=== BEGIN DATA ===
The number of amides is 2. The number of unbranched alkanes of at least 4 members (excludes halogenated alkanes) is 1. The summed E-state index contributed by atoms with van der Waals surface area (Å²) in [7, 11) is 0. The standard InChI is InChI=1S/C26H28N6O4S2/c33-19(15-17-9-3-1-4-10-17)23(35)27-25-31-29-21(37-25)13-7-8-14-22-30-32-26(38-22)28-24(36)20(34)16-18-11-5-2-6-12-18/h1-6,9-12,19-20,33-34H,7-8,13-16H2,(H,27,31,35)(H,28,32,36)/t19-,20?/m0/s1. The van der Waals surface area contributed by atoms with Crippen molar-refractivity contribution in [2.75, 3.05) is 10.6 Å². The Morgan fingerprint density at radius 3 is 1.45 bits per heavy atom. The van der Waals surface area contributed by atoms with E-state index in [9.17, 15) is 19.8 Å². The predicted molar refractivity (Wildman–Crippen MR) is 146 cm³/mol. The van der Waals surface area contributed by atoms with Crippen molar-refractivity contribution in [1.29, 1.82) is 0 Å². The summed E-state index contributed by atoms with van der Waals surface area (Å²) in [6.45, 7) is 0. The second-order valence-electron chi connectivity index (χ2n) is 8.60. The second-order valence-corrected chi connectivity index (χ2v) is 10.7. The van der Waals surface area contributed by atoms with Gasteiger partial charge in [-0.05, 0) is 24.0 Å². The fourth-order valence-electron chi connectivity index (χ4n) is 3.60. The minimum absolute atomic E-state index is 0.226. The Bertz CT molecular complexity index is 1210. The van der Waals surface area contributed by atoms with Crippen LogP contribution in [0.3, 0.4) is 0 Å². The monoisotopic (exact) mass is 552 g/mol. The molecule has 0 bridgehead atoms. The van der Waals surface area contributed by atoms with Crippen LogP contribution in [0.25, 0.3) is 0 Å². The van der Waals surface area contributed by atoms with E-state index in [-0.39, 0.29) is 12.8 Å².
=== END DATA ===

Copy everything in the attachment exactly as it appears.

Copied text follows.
The number of amides is 2. The number of unbranched alkanes of at least 4 members (excludes halogenated alkanes) is 1. The summed E-state index contributed by atoms with van der Waals surface area (Å²) in [7, 11) is 0. The standard InChI is InChI=1S/C26H28N6O4S2/c33-19(15-17-9-3-1-4-10-17)23(35)27-25-31-29-21(37-25)13-7-8-14-22-30-32-26(38-22)28-24(36)20(34)16-18-11-5-2-6-12-18/h1-6,9-12,19-20,33-34H,7-8,13-16H2,(H,27,31,35)(H,28,32,36)/t19-,20?/m0/s1. The van der Waals surface area contributed by atoms with Crippen molar-refractivity contribution in [2.75, 3.05) is 10.6 Å². The Morgan fingerprint density at radius 3 is 1.45 bits per heavy atom. The van der Waals surface area contributed by atoms with E-state index in [9.17, 15) is 19.8 Å². The predicted molar refractivity (Wildman–Crippen MR) is 146 cm³/mol. The van der Waals surface area contributed by atoms with Crippen molar-refractivity contribution in [1.29, 1.82) is 0 Å². The summed E-state index contributed by atoms with van der Waals surface area (Å²) in [6.45, 7) is 0. The second-order valence-electron chi connectivity index (χ2n) is 8.60. The second-order valence-corrected chi connectivity index (χ2v) is 10.7. The van der Waals surface area contributed by atoms with Gasteiger partial charge in [-0.05, 0) is 24.0 Å². The fourth-order valence-electron chi connectivity index (χ4n) is 3.60. The minimum absolute atomic E-state index is 0.226. The Bertz CT molecular complexity index is 1210. The van der Waals surface area contributed by atoms with Crippen LogP contribution in [0.3, 0.4) is 0 Å². The monoisotopic (exact) mass is 552 g/mol. The molecule has 0 bridgehead atoms. The van der Waals surface area contributed by atoms with Crippen LogP contribution in [0.25, 0.3) is 0 Å². The van der Waals surface area contributed by atoms with E-state index in [-0.39, 0.29) is 12.8 Å².